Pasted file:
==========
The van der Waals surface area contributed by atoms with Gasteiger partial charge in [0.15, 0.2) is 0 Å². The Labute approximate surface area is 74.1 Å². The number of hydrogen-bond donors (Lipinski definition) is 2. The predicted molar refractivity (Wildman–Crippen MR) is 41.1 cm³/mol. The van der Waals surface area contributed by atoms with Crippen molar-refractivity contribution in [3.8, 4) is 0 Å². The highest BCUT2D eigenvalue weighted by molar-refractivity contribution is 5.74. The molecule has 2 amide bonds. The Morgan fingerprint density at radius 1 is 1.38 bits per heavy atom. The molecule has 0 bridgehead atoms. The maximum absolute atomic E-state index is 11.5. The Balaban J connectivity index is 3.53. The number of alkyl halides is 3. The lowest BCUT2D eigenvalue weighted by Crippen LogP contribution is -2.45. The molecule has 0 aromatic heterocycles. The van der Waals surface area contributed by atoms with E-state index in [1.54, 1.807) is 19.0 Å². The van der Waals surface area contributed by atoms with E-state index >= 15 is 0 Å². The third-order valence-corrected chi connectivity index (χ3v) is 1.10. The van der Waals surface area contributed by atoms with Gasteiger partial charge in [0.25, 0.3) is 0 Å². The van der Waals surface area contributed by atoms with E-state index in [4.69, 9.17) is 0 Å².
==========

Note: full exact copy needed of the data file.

The van der Waals surface area contributed by atoms with Gasteiger partial charge in [0.15, 0.2) is 0 Å². The Labute approximate surface area is 74.1 Å². The number of hydrogen-bond donors (Lipinski definition) is 2. The predicted molar refractivity (Wildman–Crippen MR) is 41.1 cm³/mol. The van der Waals surface area contributed by atoms with Crippen molar-refractivity contribution in [3.8, 4) is 0 Å². The highest BCUT2D eigenvalue weighted by molar-refractivity contribution is 5.74. The molecule has 2 amide bonds. The Morgan fingerprint density at radius 1 is 1.38 bits per heavy atom. The molecule has 0 bridgehead atoms. The maximum absolute atomic E-state index is 11.5. The Balaban J connectivity index is 3.53. The number of alkyl halides is 3. The lowest BCUT2D eigenvalue weighted by Crippen LogP contribution is -2.45. The molecule has 0 aromatic heterocycles. The van der Waals surface area contributed by atoms with E-state index in [1.54, 1.807) is 19.0 Å². The van der Waals surface area contributed by atoms with E-state index >= 15 is 0 Å². The third-order valence-corrected chi connectivity index (χ3v) is 1.10. The van der Waals surface area contributed by atoms with Gasteiger partial charge in [0.25, 0.3) is 0 Å². The van der Waals surface area contributed by atoms with E-state index in [4.69, 9.17) is 0 Å².